“The great storytellers have an unfair competitive advantage,”1» said Bill Gurley, partner at Benchmark, a Silicon Valley venture capital firm which led investments in Snapchat, Uber, Instagram or Dropbox. This strong affirmation underlines the fact that those who master the art of federating around stories benefit from a considerable advantage. Would this be a sign of leadership?
The faculty of inspiring others, making a vision tangible or a story true may be a sign of leadership. Leaders are gifted storytellers or brokers of anecdotes. Bill Gurley added: «They [storytellers] are going to recruit better, they will be darlings in the press, they are going to raise money more easily and at higher prices, they are going to close amazing business developer partnerships, and they are going to have a strong and cohesive corporate culture».
Storytelling: a codified art
If some people can rely on their intuition to tell a story well, storytelling however relies on a few principles, such as: a fundamental purpose, a hero, a conflict, a structure and strong emotions enabling contact with the public.2 We could draw a parallel with the way fairytales or movie scripts are built. Who did not keep on dreaming, while hearing “they lived happily ever after”, as a promise for a better future? Even though they could also hear a magical belief…which true leaders should distrust.
Let us watch Elon Musk keynote about Tesla Powerwall, launching the division of solar batteries, a storytelling using the « desire, obstacle, result » canvas.
That day, Musk did not seem so at ease, or particularly transcendent. Looking for his words, sometimes stuttering, his proximity, sincerity and ability to improvise or entertain when needed, the ambiance that he built as if he was on a one-on-one conversation created progressively attention and implication. His direct and simple conclusion generated applause and enthusiasm.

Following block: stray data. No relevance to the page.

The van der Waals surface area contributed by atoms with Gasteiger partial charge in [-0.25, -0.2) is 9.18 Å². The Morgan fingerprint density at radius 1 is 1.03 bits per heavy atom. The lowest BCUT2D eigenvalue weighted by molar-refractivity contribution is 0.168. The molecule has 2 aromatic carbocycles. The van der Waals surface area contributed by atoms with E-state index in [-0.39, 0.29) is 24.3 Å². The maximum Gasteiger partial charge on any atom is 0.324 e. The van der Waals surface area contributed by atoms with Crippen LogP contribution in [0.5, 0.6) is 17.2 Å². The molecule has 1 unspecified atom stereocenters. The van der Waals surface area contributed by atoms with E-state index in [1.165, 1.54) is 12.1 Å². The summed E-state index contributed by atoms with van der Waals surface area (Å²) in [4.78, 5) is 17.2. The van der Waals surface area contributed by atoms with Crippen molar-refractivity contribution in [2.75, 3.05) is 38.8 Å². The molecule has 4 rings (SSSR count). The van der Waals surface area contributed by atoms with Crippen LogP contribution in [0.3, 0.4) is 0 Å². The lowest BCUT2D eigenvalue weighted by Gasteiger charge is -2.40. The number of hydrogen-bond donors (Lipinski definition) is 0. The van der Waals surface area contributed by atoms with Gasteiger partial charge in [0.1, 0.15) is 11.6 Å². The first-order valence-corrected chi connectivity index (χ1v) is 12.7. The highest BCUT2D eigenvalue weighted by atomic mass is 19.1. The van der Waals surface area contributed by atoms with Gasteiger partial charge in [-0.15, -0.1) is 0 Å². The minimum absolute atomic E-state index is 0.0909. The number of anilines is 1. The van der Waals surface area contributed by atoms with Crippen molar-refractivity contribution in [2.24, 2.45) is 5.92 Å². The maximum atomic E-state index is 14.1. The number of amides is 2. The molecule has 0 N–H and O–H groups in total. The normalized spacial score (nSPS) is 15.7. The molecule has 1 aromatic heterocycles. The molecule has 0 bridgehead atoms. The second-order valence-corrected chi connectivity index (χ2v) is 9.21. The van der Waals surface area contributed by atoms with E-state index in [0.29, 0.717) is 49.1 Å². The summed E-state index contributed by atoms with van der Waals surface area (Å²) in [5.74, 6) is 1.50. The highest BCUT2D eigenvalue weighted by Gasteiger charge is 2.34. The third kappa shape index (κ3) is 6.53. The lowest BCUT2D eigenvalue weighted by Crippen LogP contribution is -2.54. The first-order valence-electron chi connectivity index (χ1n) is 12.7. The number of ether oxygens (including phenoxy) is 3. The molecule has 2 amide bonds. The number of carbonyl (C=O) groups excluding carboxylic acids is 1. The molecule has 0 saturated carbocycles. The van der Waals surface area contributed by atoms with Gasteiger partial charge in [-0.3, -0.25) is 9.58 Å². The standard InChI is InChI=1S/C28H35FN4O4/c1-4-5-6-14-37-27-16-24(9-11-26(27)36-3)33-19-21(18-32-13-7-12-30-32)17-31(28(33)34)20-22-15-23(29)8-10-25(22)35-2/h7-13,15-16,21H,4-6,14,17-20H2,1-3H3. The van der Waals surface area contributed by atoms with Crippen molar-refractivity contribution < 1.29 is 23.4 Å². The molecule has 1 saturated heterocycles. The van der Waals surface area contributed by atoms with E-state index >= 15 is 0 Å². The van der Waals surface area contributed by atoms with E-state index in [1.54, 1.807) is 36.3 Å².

Emotions as the vector of communication
The common point of leaders at ease with storytelling lies probably in their ability to contact with their emotions and those of their public, to give the opportunity to their audience to identify and project themselves in the story told. That night, Musk was an imperfect man presenting a project with the ambition to transform the world of tomorrow. As in films, series or novels, it’s above all because characters are human that we manage to connect with their desires and dreams.
Yes, storytelling is a sign of leadership. Let’s each of us try, in our humble level, to take inspiration in the art of storytelling to convince, engage or lead projects.
 Bill Gurley, “In defense of the Crowd,” abovethecrowd.com, 7/7/2015 ; http://abovethecrowd.com/2015/07/07/in-defense-of-the-deck/
 Adrien Rivière, « Storytelling : cinq clés pour devenir un grand orateur », Les Echos, 29/01/2018 ; https://www.lesechos.fr/idees-debats/cercle/cercle-178571-le-storytelling-le-secret-des-leaders-2148946.php